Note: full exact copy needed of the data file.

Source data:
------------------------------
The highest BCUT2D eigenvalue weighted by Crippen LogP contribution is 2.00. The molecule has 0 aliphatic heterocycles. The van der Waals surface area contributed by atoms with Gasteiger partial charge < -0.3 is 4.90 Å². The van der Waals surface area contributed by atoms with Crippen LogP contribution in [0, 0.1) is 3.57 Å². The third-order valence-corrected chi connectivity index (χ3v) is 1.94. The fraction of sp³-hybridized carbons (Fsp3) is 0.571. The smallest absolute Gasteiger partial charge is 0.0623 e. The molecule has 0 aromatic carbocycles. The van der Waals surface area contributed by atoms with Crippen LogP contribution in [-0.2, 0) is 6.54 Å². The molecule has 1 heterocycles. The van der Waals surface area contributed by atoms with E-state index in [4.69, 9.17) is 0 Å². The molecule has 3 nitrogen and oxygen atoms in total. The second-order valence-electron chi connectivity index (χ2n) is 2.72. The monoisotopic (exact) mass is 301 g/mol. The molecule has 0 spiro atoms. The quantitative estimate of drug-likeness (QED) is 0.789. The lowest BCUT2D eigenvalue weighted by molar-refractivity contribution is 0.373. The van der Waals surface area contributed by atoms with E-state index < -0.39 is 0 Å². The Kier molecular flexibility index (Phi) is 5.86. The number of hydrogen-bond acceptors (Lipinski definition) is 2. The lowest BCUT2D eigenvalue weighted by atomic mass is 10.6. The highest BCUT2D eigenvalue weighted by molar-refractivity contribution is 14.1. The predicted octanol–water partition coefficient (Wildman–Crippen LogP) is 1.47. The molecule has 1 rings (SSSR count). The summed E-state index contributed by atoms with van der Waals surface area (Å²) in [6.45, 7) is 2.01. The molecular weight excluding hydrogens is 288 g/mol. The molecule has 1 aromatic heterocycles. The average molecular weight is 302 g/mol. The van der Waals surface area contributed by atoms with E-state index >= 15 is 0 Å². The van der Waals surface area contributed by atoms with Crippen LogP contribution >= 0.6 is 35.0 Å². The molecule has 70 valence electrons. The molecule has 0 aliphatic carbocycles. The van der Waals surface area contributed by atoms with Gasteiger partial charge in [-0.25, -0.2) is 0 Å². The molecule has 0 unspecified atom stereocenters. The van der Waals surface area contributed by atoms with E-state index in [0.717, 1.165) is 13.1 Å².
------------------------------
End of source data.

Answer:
The highest BCUT2D eigenvalue weighted by Crippen LogP contribution is 2.00. The molecule has 0 aliphatic heterocycles. The van der Waals surface area contributed by atoms with Gasteiger partial charge < -0.3 is 4.90 Å². The van der Waals surface area contributed by atoms with Crippen LogP contribution in [0, 0.1) is 3.57 Å². The third-order valence-corrected chi connectivity index (χ3v) is 1.94. The fraction of sp³-hybridized carbons (Fsp3) is 0.571. The smallest absolute Gasteiger partial charge is 0.0623 e. The molecule has 0 aromatic carbocycles. The van der Waals surface area contributed by atoms with Crippen LogP contribution in [-0.2, 0) is 6.54 Å². The molecule has 1 heterocycles. The van der Waals surface area contributed by atoms with E-state index in [4.69, 9.17) is 0 Å². The molecule has 3 nitrogen and oxygen atoms in total. The second-order valence-electron chi connectivity index (χ2n) is 2.72. The monoisotopic (exact) mass is 301 g/mol. The molecule has 0 spiro atoms. The quantitative estimate of drug-likeness (QED) is 0.789. The lowest BCUT2D eigenvalue weighted by molar-refractivity contribution is 0.373. The van der Waals surface area contributed by atoms with E-state index < -0.39 is 0 Å². The Kier molecular flexibility index (Phi) is 5.86. The number of hydrogen-bond acceptors (Lipinski definition) is 2. The lowest BCUT2D eigenvalue weighted by atomic mass is 10.6. The highest BCUT2D eigenvalue weighted by molar-refractivity contribution is 14.1. The predicted octanol–water partition coefficient (Wildman–Crippen LogP) is 1.47. The molecule has 1 rings (SSSR count). The summed E-state index contributed by atoms with van der Waals surface area (Å²) in [6.45, 7) is 2.01. The molecular weight excluding hydrogens is 288 g/mol. The molecule has 1 aromatic heterocycles. The average molecular weight is 302 g/mol. The van der Waals surface area contributed by atoms with E-state index >= 15 is 0 Å². The van der Waals surface area contributed by atoms with Crippen LogP contribution >= 0.6 is 35.0 Å². The molecule has 70 valence electrons. The molecule has 0 aliphatic carbocycles. The van der Waals surface area contributed by atoms with Gasteiger partial charge in [-0.25, -0.2) is 0 Å². The molecule has 0 unspecified atom stereocenters. The van der Waals surface area contributed by atoms with E-state index in [0.717, 1.165) is 13.1 Å².